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I went to a poetry workshop yesterday – the theme was nature. One of the exercises was to include a man-made structure, an animal and time.  I wrote this poem and this is one of my paintings I did a few years ago.

 

At the viaduct

The viaduct floating
in early morning mist.
A single figure with a dog
emerges from the drowned
stones. A staccato of barks
echoes under arches.
A thrush sings his three
time song, sudden wing of
burnt sienna – red kite towing
summer sun.

Red Kite on Pylon

512px-Red_Kite_32_(5939318225)I’m working on a longer eco-poem about red kites. In the meantime this one was inspired by one of Ted Hughes’ where he personifies/anthropomorphises a hawk.

Red Kite on Pylon

 

I sit on a strut of a pylon,

on top of a hill,

scanning the ground.

My kind rarely kill;

we scavenge for corpses; bits

and pieces of flesh.

This is our life most days.

It took a billion years

to perfect my amber eyes,

my brown forked tail,

and my scavenging ways.

Moorland Earth

I spend a fair part of my time walking in moorland where I can enjoy such sights (and sounds) as curlew, golden plover, lapwings, buzzards and hobbies.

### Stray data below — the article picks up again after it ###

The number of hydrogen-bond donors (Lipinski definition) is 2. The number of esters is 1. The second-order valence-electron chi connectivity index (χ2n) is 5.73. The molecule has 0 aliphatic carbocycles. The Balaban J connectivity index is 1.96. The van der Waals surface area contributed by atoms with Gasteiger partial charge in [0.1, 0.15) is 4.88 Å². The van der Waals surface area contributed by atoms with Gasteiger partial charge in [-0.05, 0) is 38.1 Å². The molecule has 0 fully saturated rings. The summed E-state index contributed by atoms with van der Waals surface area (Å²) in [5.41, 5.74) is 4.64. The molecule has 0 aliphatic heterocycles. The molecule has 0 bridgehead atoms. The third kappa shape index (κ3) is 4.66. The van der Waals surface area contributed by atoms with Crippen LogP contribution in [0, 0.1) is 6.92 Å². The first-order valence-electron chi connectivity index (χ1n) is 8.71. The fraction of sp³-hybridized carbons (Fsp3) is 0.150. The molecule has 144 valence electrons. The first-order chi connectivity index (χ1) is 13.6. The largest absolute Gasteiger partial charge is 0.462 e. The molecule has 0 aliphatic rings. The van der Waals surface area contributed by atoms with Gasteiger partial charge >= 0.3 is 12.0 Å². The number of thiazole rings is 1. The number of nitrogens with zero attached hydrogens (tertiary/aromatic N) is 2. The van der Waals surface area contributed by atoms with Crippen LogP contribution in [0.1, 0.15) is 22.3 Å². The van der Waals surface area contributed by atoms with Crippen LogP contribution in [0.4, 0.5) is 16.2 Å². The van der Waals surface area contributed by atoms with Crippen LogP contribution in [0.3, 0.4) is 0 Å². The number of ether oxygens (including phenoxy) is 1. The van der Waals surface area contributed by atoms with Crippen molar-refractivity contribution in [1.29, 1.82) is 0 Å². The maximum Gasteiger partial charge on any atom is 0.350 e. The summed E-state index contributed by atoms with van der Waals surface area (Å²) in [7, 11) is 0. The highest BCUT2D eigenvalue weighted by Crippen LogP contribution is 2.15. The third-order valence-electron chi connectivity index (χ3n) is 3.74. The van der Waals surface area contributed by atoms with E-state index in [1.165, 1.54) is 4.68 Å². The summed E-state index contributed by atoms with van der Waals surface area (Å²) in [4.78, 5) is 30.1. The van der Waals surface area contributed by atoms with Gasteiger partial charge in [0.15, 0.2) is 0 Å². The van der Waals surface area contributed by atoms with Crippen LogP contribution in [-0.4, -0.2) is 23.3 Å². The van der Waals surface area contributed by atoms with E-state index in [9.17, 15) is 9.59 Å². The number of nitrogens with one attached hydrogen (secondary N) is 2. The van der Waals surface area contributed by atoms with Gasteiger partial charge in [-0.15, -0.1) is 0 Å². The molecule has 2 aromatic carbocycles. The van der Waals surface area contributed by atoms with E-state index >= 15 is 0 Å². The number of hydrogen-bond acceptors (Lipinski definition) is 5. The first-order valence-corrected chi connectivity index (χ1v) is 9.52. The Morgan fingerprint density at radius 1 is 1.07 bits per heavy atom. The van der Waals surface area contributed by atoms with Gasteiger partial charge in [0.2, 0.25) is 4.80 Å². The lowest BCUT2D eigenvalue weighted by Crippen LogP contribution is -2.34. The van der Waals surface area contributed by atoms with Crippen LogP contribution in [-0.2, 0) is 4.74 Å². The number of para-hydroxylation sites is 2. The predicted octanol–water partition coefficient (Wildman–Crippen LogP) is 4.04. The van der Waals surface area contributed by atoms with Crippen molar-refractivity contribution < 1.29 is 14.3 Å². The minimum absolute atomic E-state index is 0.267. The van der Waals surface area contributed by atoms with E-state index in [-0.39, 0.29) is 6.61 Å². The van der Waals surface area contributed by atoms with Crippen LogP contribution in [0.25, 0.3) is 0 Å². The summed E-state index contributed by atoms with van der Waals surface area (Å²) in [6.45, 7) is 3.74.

Moorland earth

My feet squelch as I stride
in slow motion over and into
the dark peat, purple
and green earth.
One woman’s up to her knees,
but she’s got short legs so it’s a bit of a joke.
We pull her arms and she gurgles
like an emptying sink!

All this commotion stirs up
an ancient smell of carboniferous trees
and prehistoric smoke.

Melodious Warbler

I was staying with friends in France last year and every day this warbler sang its heart out from the same bush. It didn’t seem to have a mate.

Melodious Warbler

Every day
you were there,
pouring out your declaration;
your scratchy melody,
primed by a million year urge
to bind another
to your breast.

Perhaps your diligence
was in vain that summer –
no mate fluttered
to your tree-top throne. . .

Yet your musical offering
burst forth
with each new dawn,
undiminished.